Yojana Magazine Download (Water Management) July 2010
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In a report on India’s water economy, the World Bank has pronounced that India faces a turbulent water future. Even without this pronouncement, the fact stares us squarely in the face. Every dry water tap, every media report of water conflicts in different parts of the country, every image of thirsty man and beast and parched and cracked earth is a warning signal. Water is scarce. Our growing population, expanding cities, villages, industry, agriculture are unable to meet their water requirement and are engaging in indiscriminate extraction of literally whatever bit of the resource that they can lay their hands on. The changing global climate, as reflected in the receding glaciers of the Himalayas and the fluctuating patterns of the monsoons are worsening the problem.
The supply-demand gap for water is projected to rise to about 50 % by 2030, with demands doubling from current levels of 700 billion cubic metres to around 1498 billion cubic metres, and supply barely reaching 744 billion cubic metres. Per capita availability of water, as it were, is coming down sharply. Indiscriminate exploitation of groundwater has caused the water table to decline sharply in many areas, severely affecting its quality. It is not just a matter of adequacy in terms of quantity – the quality of water available to much of India is again a matter of concern. Even after years of work on Ganga and Yamuna Action Plans, and crores of rupees spent, we have not managed to clean up these rivers. The fate of our other rivers is no better. Our cities do not seem to be equipping themselves fast enough to deal with the increased waste generated by increasing populations and rapid industrialization.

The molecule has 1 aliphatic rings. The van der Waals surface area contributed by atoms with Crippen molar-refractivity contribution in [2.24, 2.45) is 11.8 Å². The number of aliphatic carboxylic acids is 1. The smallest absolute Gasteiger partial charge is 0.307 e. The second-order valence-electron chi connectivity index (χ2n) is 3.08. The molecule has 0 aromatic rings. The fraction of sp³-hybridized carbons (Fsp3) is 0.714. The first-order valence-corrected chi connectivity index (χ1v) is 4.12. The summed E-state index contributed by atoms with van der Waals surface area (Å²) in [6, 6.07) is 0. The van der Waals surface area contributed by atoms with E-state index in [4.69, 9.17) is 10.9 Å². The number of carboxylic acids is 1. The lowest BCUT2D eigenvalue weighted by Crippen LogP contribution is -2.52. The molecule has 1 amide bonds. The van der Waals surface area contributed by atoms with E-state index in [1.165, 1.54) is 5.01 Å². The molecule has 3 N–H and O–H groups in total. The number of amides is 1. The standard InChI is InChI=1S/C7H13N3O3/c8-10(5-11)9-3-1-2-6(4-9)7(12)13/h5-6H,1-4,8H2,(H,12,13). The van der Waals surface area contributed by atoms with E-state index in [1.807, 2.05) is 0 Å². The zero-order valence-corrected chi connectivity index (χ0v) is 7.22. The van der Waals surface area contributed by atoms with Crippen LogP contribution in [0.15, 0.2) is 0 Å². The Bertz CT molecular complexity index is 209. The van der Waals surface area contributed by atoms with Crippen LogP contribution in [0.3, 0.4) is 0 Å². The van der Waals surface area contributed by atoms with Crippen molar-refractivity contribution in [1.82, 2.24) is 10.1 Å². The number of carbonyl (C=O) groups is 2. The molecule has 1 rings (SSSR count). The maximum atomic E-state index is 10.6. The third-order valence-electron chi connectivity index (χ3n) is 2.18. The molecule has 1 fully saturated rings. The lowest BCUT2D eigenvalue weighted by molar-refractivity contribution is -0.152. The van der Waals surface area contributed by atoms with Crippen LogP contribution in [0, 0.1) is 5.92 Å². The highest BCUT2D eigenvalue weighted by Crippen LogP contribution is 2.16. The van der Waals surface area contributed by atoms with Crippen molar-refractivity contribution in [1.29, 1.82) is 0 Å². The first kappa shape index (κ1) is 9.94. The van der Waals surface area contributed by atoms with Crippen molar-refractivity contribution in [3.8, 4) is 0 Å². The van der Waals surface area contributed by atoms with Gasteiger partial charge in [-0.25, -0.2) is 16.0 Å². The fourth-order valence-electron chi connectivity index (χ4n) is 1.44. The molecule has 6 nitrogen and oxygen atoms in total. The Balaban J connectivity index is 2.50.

As things stand today, our water management system is not sustainable. We need to make major changes in the way we manage and develop this scarce resource today. Fortunately for us and for the future of our country, the challenge of managing water sustainably has been taken up in right earnest by all stakeholders. The government has put in place many policy initiatives in the area and is constantly fine tuning them. The NGOs are supporting community action and have already managed to turn around many lives in extreme water scarce regions of the country. And most important of all, people are themselves waking up to the severity of the problem and trying to do their bit for conserving water and using it judiciously.